Friday, October 12, 2018

The Sad Transformation Of One Smith Street Block In Boerum Hill As Yet Another Original Building Is Demolished

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Smith Street, looking towards Atlantic Avenue in April 2018
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Original building at 157 Smith Street in April 2018, before demolition
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Before demolition
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157 Smith Street, now all gone. 
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The empty lot at 157 Smith Street
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Just a small reminder of the original structure.
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For decades, much of Smith Street in Carroll Gardens and Boerum Hill has remained unchanged. The charming commercial stretch was lined with three to four story row houses, with just a few taller five to six story buildings spread along the blocks closer to Atlantic Avenue.

Unfortunately, we are seeing the north end of Smith Street change at a rapid pace, as some of the original houses are being demolished to make way for taller glass structures which don't even try to fit into the existing streetscape.

Part of the problem has to do with New York City's 2011 contextual rezoning of Boerum Hill, which raised the allowable Floor Area Ratio on Smith Street from Warren Street to Atlantic Avenue to R6A, which allows a building to rise to 70 feet.
(In contrast, the southern end of Smith Street was zoned R6B with a 50 feet height limit as part of the Carroll Gardens Contextual rezoning, approved in 2009.)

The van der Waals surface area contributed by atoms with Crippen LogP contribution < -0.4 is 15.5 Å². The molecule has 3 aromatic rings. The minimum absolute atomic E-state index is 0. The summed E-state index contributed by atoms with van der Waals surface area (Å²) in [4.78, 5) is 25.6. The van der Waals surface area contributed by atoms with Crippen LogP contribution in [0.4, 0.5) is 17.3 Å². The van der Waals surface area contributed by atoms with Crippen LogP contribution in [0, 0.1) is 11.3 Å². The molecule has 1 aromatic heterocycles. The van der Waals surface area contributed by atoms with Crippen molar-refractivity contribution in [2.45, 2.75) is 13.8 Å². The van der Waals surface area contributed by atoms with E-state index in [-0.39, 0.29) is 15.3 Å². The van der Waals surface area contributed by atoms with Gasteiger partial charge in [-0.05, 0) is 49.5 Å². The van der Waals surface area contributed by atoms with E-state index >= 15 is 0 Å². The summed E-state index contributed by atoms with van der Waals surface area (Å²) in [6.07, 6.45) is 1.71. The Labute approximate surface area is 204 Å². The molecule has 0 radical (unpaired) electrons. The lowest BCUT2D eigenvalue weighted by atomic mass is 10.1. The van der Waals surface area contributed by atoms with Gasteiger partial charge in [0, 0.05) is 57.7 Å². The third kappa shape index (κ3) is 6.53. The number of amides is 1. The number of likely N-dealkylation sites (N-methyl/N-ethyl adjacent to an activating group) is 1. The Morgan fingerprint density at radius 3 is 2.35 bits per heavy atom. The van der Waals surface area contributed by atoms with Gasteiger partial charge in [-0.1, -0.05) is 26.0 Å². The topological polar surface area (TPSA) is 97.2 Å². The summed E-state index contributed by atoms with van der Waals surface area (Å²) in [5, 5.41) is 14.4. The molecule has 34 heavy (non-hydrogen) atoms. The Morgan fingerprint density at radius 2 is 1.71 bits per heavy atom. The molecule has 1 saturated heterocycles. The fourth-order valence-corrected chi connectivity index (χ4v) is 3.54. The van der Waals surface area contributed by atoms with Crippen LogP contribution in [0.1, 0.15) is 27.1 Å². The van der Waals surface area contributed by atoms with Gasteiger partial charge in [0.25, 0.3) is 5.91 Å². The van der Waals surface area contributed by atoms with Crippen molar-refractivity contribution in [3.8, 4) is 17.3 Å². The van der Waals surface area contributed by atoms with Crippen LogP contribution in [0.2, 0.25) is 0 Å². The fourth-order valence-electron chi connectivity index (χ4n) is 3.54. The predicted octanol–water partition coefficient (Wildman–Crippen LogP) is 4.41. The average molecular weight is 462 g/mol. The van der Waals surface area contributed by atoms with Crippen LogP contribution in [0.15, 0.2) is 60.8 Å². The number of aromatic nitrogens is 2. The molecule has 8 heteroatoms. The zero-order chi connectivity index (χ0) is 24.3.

The temptation to build up to the allowable height limit can be perfectly illustrated on the block between Wycoff and Bergen Streets.  First, a three story original wood-clad building at number 159 Smith Street was demolished to make way for a much taller modern steel-clad apartment building with commercial space that remains unoccupied to this day.

Recently, the original structure next door at number 157 Smith Street was totally demolished, though the building permit issued was for a "proposed vertical and horizontal extension to existing building," only including "a partial demolition of existing structure."
What will replace it, according to a rendering, looks equally out of place as the new building at # 159.

According to Zillow, 157 Smith Street changed hands in 2016 for $3,750,000. That is a lot of money and one can hardly blame a new owner for wanting to maximize every inch of floor-area allowed by zoning. However, one does have to scratch one's head as to why someone buys a beautiful old building in a charming old neighborhood just to turn it into a stark modern glass structure.

At this rate,  the southern end of Smith Street will lose much of its flair.
What do you think, dear Reader?

As a reminder, this is what the two buildings at 157 and 159, together with their identical neighbor at #161 looked like in 2014. To date, 161 remains unchanged. For how long.

5 comments:

Anonymous said...

It would seem to be that with the wording on the NYC DOB as you stated, in complete removal of the building they are in violation of their permit. And unless some calls 311 nothing will happen. It may be that they filed a corrected permit or they assume (rightfully so) that no one passing by will read the permit and question the work they are doing.

carmen said...

Unless they have LandMark Status, there is no protection. Sad to see the Old Guard disappearing. Change is Change. I pray the New is built better than Code and will not start cracking in a year from the Subway Rumble.

Anonymous said...

We need more Landmark or Historic District protections around here.

Anonymous said...

They are both not attractive and those huge windows overlooking smith street. Who would want to look out there ? It’s very sad. Smith could be what is was with tact and Vision. It’s the wild Wild West now.

PerriD said...

Unfortunately Carroll Gardens residents were lied to and talked out of fighting for landmark status by those who would gain from development. This is the result.